Interfaith dialogue must be part of a new foreign policy of societies. Article by Foreign Minister Sigmar Gabriel in the “Tagesspiegel” of 21 May 2017.
Palmyra lies in ruins because so‑called Islamic State wants to destroy Syrians’ memories of a millennia‑old cultural identity. Boko Haram has been conducting a brutal campaign in northeast Nigeria for years, with the aim of creating an Islamic caliphate. The Rohingya Muslim minority is being persecuted in Myanmar. And terrorists have carried out despicable attacks in the name of religion from Paris to Berlin.
All of these examples show the pseudo-religious exploitation of political and economic conflicts – and how religion is being used to conceal their true nature. The danger is that the positive role religions can play in helping people to overcome fear, trust in mercy and extend mercy to others may be forgotten. Religions have a profound understanding of guilt, forgiveness and reconciliation. Faith communities can stand up for equality and justice in their societies. They take a long‑term view – something that is needed to foster peace. And they are not confined to national borders.
It will be a new step for us when we welcome over 100 representatives of Judaism, Christianity, Islam and other religions from Europe, the Middle East and North and West Africa to the Federal Foreign Office on 22 May. For the first time, we will conduct an in‑depth, long‑term dialogue with representatives of religions from all over the world, thus adding a further component to our foreign policy of societies.
What responsibility do faith communities and religions take on in important areas of society? Which best practices – particularly in social engagement, care, education and peacemaking – do they offer? How can the peacemaking potential of world religions be deployed to an even better effect? What positive examples are there of engagement by faith communities in conflict prevention, mediation and reconciliation efforts? What is the role of interfaith peacemaking? How strong is the voice of religions in public discourse? These are just some of the questions that we want to discuss in depth.
There is no doubt that religion has a great impact on society and politics – and this impact is growing worldwide. I can confirm that after a few months as Foreign Minister and from the experiences of my meetings and trips. But equally, there is no doubt that religion has a polarising impact and is blamed for reactionary views, fanaticism, violence and even terrorism. However, people who merely promote the stereotype that religion always makes conflicts worse are, in my opinion, making a big mistake.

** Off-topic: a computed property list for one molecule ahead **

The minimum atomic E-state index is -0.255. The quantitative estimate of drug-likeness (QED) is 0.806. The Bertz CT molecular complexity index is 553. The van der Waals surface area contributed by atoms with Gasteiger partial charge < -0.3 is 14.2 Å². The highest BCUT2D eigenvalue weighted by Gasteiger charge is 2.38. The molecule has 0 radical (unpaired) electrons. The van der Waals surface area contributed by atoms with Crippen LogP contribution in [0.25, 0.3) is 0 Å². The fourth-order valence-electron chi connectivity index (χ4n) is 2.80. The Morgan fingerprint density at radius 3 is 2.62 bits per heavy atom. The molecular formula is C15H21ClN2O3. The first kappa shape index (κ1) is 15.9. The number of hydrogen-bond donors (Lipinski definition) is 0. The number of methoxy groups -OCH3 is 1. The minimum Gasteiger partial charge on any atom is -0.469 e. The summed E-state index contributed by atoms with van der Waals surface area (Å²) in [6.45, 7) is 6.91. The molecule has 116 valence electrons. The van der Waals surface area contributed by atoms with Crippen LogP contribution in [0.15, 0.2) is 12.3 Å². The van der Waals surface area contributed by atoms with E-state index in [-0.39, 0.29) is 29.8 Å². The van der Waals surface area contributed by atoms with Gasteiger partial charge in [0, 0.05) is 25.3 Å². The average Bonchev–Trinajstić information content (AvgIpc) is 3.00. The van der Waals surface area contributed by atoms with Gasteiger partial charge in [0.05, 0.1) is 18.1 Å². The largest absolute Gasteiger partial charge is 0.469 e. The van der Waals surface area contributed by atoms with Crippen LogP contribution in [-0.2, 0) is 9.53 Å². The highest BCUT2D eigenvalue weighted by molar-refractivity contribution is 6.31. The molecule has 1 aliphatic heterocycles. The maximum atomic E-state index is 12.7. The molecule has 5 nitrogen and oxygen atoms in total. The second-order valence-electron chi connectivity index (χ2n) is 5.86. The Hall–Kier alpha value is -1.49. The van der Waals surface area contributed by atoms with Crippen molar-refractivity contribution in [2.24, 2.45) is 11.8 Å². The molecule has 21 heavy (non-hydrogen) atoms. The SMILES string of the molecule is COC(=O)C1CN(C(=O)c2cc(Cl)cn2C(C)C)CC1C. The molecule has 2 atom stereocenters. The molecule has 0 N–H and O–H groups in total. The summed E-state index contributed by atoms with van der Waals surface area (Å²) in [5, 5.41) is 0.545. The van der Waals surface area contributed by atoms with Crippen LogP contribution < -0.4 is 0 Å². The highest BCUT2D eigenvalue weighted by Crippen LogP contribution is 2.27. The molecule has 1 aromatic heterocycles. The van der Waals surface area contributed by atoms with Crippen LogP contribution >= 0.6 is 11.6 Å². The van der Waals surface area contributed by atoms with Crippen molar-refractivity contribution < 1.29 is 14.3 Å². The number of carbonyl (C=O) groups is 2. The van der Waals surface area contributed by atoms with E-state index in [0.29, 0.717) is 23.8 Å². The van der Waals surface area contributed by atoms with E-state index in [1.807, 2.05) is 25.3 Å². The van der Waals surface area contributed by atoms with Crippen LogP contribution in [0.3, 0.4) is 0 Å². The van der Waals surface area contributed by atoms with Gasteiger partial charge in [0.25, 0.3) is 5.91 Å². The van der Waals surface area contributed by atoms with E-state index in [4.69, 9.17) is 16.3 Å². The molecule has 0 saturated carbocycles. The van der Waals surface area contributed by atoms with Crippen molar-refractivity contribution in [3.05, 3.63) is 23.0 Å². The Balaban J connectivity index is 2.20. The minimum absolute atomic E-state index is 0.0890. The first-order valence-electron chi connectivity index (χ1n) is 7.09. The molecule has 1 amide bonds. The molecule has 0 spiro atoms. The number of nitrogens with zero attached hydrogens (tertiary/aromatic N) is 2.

The aim of our initiative is thus to look closely at the peacemaking potential of religions and at their responsibility for peace in society. We want to ask faith communities to rise to this challenge. And that is why we are bringing priests, rabbis and imams from all over the world together in the same room. However, the conference is not about freedom of religion or theology. Instead, our aim is to explore the potential of the various religions to shape society in their regions.
We are not total novices in this field. For example, we already provide support to the Catholic lay movement, Community of Sant’Egidio, in peace dialogue in Mozambique, where faith communities have good contacts that enable them to identify very concrete ways to end violence. We also work with the Muslim group Dar El Fatwa and peace researchers from the Berghof Foundation and support a dialogue among Sunnis on preventing radicalisation in Lebanon. We work with the Centre for Humanitarian Dialogue in Nigeria, where we are endeavouring to mediate between Christian and Muslim groups.
The viewpoint of churches and faith communities widens our scope for analysing and implementing foreign policy and forms part of the cultural intelligence that we need when we want to understand other societies’ dreams and traumas. This is why we want to look beyond the conference and set up a network that could serve both as an early warning system and a starting point for talks on the ground.
Opening our foreign policy to greater input from civil society has also been part of the strategic realignment of our cultural relations and education policy since the start of this legislative term. It involves moving away from foreign policy between countries and towards a foreign policy of societies. And in a world full of conflicts of a pseudo-religious nature, that is more important than ever.